Grief Stricken Parents Turn Their Hurt Into Hope For Other Children

It’s a subject that is painful to talk about, but one that so desperately needs attention. Every year, dozens of children die because of being left in the back of hot cars. This year alone, seventeen children have passed away. The year before that, the rate of children dying in hot cars was up 25 percent. The family of one of these children touched by this unspeakable tragedy is speaking out.

Brett and Kristie Cavaliero with daughter Ray Ray

The moment that Brett Cavaliero realized that he had left is one year-old in the back of the family’s hot car is one that will forever haunt him. It was May 25, 2011, when he had put his daughter Sophia Rayne, who the family had lovingly nicknamed “Ray Ray,” into the car, getting ready to drop her off at daycare. However, he had driven to work instead. It was not until his wife Kristie met him for lunch and questioned why the daycare teacher hadn’t mentioned the cute outfit their daughter was wearing, that it hit Brett that she was still in the back of the car, on a 90-degree day.

Paramedics arrived on scene and spent forty minutes trying to revive the young girl, but to no avail. Sophia passed away just ten days after her first birthday. Now, the Cavalieros are channeling the grief that they’re experiencing into a positive experience. The couple have created Ray Ray’s Pledge, a project meant to prevent tragedies like the one they experienced by employing a daycare drop-off system, with the daycare facilitators phoning the child’s parents if the children are not dropped off at their designated drop-off time. It’s a phone call that could mean the difference between the life and death of a child.

Kristie Cavaliero talks about the project, “We’ve really channeled our grief and our pain into what we hope will be a positive contribution by trying to prevent this tragedy from happening to other parents who are not aware that this is a danger that they could become susceptible to.”

The Kids and Cars website suggests using the following tips, to make certain that a child is not forgotten in the back of a hot car:

  •  Bring along one of your child’s toys and place it in the passenger seat as a reminder that your child is in the back.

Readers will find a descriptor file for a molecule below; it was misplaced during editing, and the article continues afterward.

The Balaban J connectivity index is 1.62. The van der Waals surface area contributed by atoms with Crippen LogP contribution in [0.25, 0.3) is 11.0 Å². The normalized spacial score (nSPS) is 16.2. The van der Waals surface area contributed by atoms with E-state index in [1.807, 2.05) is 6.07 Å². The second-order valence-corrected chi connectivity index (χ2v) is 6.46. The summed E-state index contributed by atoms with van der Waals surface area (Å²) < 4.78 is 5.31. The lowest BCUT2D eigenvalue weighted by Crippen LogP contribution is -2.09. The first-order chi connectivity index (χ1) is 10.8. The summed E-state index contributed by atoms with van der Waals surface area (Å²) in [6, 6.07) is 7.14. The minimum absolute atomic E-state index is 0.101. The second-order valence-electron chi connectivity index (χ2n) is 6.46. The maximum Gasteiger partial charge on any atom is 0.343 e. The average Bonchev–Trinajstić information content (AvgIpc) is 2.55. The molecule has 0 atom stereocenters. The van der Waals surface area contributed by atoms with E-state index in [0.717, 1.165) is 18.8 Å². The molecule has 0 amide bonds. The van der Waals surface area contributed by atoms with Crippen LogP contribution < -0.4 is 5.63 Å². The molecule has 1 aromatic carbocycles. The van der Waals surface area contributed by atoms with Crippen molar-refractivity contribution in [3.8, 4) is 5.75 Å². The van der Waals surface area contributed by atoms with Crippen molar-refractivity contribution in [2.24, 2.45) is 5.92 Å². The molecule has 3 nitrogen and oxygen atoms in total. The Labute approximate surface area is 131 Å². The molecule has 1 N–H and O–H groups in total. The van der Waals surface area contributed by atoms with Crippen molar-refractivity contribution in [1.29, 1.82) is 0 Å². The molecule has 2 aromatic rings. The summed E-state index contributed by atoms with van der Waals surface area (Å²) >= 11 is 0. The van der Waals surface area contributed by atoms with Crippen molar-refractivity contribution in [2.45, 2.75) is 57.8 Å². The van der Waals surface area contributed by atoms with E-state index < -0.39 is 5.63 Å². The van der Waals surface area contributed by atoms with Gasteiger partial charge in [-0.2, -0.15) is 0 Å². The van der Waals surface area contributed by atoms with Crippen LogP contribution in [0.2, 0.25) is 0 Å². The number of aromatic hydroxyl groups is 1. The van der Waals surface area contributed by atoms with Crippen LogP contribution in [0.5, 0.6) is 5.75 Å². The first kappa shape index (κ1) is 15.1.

• Take one of your everyday carry items, like your cell phone or purse, in the backseat, so that you will need to get out and look in the backseat to retrieve it at your next destination.
  •  Speak with your children’s daycare providers and set up a call system in which you the parent, calls them if you are not going to drop your child off that day, and vice versa, having them give you a phone call if your child hasn’t arrived by the designated time on a day that you are supposed to drop them off.
  • Instead of putting your child’s car seat on one side or the other of the backseat, put it in the middle, so it will be easier to see your child in your rear-view mirror.



About the author


Jennifer is a stay-at-home mom who spends her days chasing around the never-ending ball of energy that is her son. By night you can find her at her computer, drafting up her next great blog post about parenting with chronic illnesses. She is also an avid photographer and jewelry artisan.

She is the founder of the Fibromyalgia support website,, where Fibromyalgia patients can go to gain support, learn how to advocate for themselves, and spread awareness of this still relatively unheard of condition.


  • While the daycare system is a good idea, why place responsibility of taking care of your own child on a third party? What if the daycare staff “forgot” (as easily as the parent can forget child is in the car) that the child was on the list to attend daycare that day, and never calls the parent? Or if they become too busy and “forget” to call the parent? What then? Are the daycare community going to come up with another system so that their responsibility will be shifted to yet another third party? It will be a never ending process of shifting of responsibility, when responsibility lies with the parents themselves. Relying on third parties for safety of your own child can sometimes backfire. If you can’t even trust yourself, why would you trust others to remember FOR you. If the daycare drop off system is put into place, but children still die from these circumstances – will daycare centers be absolved of blame?

  • I recently heard a very helpful hint, one that I’d never thought of! It suggested taking off your left shoe and placing it in the back seat. Because you can still forget your cell phone or your purse. You can’t forget your shoe!

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